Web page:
Because he could not see this, he was probably MORE lost than the younger brother.
JESUS IS REDEFINING SIN
"Nearly everyone defines sin as breaking a list of rules. Jesus, though, shows us that a man who has violated nothing on the list of moral misbehaviors may be every bit as spiritually lost as the most immoral person. Why? Because sin is not just breaking the rules, it is putting yourself in the place of God as Savior, Lord and Judge just as each son sought to displace the authority of the father in his own life." p. 43.
Jesus is looking past the behavior into the heart of things.
The greatest challenge to the older brothers: we live our lives safely, avoiding sin at all cost. We go to church. We are ALWAYS doing the things. The older brother cannot see that he is keeping himself distant from the father, not by breaking the rules, but by keeping them.
It’s called self-sufficiency.
Jesus wants to recalibrate our hearts.
Look at the entire chapter of Luke 15: There are three parables in a row:
In the first, a sheep was lost, the shepherd went out to look for it and when it was found, there was great rejoicing.
In the second, a coin was lost, a woman went out to look for it and when it was found, there was great rejoicing.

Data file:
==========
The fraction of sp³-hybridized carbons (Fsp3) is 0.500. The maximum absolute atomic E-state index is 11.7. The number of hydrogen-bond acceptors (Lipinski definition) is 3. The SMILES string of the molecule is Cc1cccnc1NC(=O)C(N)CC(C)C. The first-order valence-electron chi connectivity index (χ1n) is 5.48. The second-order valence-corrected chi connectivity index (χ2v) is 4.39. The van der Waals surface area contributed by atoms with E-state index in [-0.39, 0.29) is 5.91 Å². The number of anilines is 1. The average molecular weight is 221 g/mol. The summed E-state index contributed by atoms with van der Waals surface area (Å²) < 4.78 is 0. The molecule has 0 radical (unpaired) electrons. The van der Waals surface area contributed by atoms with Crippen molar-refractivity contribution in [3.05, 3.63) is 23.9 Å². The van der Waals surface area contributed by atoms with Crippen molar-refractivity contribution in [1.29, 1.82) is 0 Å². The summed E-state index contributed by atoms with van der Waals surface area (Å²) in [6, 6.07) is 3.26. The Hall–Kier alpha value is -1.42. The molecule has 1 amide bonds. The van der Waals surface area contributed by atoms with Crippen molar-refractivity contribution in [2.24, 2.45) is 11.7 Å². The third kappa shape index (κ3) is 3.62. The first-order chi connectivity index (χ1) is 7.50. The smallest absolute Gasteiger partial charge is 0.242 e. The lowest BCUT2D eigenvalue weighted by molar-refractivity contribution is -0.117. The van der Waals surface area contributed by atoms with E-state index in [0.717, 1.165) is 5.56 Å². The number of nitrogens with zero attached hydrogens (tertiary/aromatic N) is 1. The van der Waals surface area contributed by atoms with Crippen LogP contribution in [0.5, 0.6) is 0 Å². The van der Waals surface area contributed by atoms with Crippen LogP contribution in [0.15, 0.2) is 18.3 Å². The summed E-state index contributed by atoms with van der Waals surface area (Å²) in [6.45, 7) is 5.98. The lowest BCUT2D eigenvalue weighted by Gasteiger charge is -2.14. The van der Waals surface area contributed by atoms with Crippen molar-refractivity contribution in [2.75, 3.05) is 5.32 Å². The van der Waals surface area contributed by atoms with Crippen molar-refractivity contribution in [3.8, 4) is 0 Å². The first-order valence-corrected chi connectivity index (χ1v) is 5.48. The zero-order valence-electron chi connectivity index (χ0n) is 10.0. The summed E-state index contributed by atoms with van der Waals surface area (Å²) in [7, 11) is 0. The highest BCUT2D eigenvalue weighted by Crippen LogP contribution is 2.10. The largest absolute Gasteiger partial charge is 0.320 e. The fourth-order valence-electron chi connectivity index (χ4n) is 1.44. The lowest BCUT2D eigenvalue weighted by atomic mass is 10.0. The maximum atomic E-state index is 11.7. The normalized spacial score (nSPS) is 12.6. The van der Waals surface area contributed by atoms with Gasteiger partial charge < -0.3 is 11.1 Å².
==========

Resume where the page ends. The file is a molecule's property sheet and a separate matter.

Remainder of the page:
In the third parable, a son was lost. No one went in search of him.
Isn’t that interesting? Jesus leaves that out of this story. When that was pointed out, it made my heart yearn for that kind of love.
Imagine if the older brother would have told his father, “Hey, I’m going to go after that crazy kid brother of mine. Yes, it’ll cost me, but I love him so much and I miss him. He belongs here with us. So I’m going to go after him.”
Oh my stars. Let that simmer in you for a moment. What if the older brother would have taken on the responsibility of finding his younger brother?
That would have changed all.
That thought was kind of big so the first time I read it I went out on my deck and just sat alone on my porch swing. I thought of my own sons. How I want them to live that life, always seeking the lost brother.
I kept sitting with that, thinking of friends and family members that would have benefited from older brothers that were kind and loving and strong, seeking after them.
I didn’t want the stern, rule-following older brother in the picture. I wanted a strong older brother, a brother that would do whatever needed to be done to restore his brother into the family.